“Shares of automaker Ford up 6% today after announcing it will join the electric vehicle party. What will it mean for the U.S. automaker? Could it be the final nail in GM’s coffin? Phil Lebeau, CNBC’s auto reporter is out in the new Ford plant in Wayne, Michigan.

Melissa, we’re actually at the plant right next to the one that’s being retooled, but this is a major commitment from Ford. This is a company that is going to make sure that 3,200 jobs stay here in the Detroit area. They’re investing more than $500 million…

… SUVs, where they used to make $3.5 billion a year in profit off those SUVs, Ford hoping they will now be profitable churning out fuel-efficient cars: the new next generation Focus as well as an electric vehicle that Ford plans to start selling in 2011. This is an ambitious bet. There are more than a few people skeptical that Ford can make money on small cars built here but when we talked to Alan Mulally he said we’ll have lower costs because of the reworked UAW contract, we’ll have economies of scale because all the tooling, all the parts will be the same on the new Ford Focus, the one built here will look like the one built in Europe, which will look like the one built in Asia. That’s the blueprint. Ford make a profit on the Focus remember, they’ve yet to make a dime on the focus. Yet they believe that they can at this plant.”CNBC’s Fast Money 5/6/2009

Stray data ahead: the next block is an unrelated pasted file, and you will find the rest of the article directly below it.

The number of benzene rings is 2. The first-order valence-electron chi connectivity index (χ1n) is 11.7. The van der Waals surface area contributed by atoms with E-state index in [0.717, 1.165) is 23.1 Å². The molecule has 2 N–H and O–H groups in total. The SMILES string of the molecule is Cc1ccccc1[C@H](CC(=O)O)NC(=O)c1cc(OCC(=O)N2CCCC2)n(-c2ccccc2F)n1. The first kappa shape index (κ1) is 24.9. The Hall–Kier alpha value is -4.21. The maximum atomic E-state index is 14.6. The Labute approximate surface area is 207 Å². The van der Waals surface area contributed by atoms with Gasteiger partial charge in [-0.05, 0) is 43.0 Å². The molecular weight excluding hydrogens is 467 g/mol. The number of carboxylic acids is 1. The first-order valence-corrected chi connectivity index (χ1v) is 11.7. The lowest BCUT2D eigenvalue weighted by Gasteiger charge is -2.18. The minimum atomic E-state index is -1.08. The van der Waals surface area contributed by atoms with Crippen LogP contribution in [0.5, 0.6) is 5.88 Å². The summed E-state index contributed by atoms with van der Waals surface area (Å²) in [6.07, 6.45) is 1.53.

Ford(F) shares finished the day up 7% on their announcement that they are making the commitment to build electric cars. There is no doubt that Ford is taking a major risk withOckhamthis move as they are spending millions of dollars to retool existing facilities on the assumption that Americans will buy their new electric products. As theFast Moneygang discussed, the SUVs and trucks have been only cash cow for American automakers, and particularly Ford. CEO Mulally is confident that with the new labor contracts in place and using parts that are already on the Ford Focus they will be able to turn a profit on these vehicles. However, the biggest risk is do enough Americans want to scale down to the electric cars?

Critics of the U.S. automakers have been demanding more innovation and flexibility out of the big three and this is a step in the right direction. Under the leadership of Mulally,Fordhas consistently been the leader in each step of this auto-crisis and this is just par for the course for them. We will be very interested to see if this gamble works out, and Ford will have the added benefit of seeing the market’s acceptance of the Chevy (GM) Volt which will be available a year before the Ford electric car is scheduled to be. Obviously, consumer preferences will play a major role in the success of these two vehicles, but the price of gas will also be a factor. As for right now, with gas prices still relatively cheap it seems that SUVs and trucks will remain the choice for most Americans, but that preference can change very quickly. We have already seen what can happen as gas prices surged last summer.


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